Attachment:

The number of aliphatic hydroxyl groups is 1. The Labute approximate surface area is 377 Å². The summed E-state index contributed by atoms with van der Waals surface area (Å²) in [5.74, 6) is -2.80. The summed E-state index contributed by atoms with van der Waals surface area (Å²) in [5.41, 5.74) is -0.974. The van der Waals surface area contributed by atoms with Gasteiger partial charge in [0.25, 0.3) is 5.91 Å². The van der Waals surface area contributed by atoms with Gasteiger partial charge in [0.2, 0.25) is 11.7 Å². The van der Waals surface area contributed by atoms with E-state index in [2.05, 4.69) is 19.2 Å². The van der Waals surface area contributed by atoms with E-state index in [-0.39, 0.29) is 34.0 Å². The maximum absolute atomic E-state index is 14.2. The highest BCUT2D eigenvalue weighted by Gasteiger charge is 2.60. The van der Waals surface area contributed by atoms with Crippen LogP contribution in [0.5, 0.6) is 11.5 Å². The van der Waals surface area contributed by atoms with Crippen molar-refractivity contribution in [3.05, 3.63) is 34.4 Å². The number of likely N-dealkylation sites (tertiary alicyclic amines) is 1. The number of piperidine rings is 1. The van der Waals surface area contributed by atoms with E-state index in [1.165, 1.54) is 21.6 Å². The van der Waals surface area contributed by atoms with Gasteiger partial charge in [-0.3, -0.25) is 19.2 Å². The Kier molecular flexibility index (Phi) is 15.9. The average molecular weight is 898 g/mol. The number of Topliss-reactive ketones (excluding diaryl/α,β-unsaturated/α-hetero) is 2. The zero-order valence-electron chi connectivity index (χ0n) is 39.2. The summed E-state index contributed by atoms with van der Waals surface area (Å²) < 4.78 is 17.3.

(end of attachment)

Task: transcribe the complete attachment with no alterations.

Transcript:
The number of aliphatic hydroxyl groups is 1. The Labute approximate surface area is 377 Å². The summed E-state index contributed by atoms with van der Waals surface area (Å²) in [5.74, 6) is -2.80. The summed E-state index contributed by atoms with van der Waals surface area (Å²) in [5.41, 5.74) is -0.974. The van der Waals surface area contributed by atoms with Gasteiger partial charge in [0.25, 0.3) is 5.91 Å². The van der Waals surface area contributed by atoms with Gasteiger partial charge in [0.2, 0.25) is 11.7 Å². The van der Waals surface area contributed by atoms with E-state index in [2.05, 4.69) is 19.2 Å². The van der Waals surface area contributed by atoms with E-state index in [-0.39, 0.29) is 34.0 Å². The maximum absolute atomic E-state index is 14.2. The highest BCUT2D eigenvalue weighted by Gasteiger charge is 2.60. The van der Waals surface area contributed by atoms with Crippen LogP contribution in [0.5, 0.6) is 11.5 Å². The van der Waals surface area contributed by atoms with Crippen molar-refractivity contribution in [3.05, 3.63) is 34.4 Å². The number of likely N-dealkylation sites (tertiary alicyclic amines) is 1. The number of piperidine rings is 1. The van der Waals surface area contributed by atoms with E-state index in [1.165, 1.54) is 21.6 Å². The van der Waals surface area contributed by atoms with Gasteiger partial charge in [-0.3, -0.25) is 19.2 Å². The Kier molecular flexibility index (Phi) is 15.9. The average molecular weight is 898 g/mol. The number of Topliss-reactive ketones (excluding diaryl/α,β-unsaturated/α-hetero) is 2. The zero-order valence-electron chi connectivity index (χ0n) is 39.2. The summed E-state index contributed by atoms with van der Waals surface area (Å²) < 4.78 is 17.3.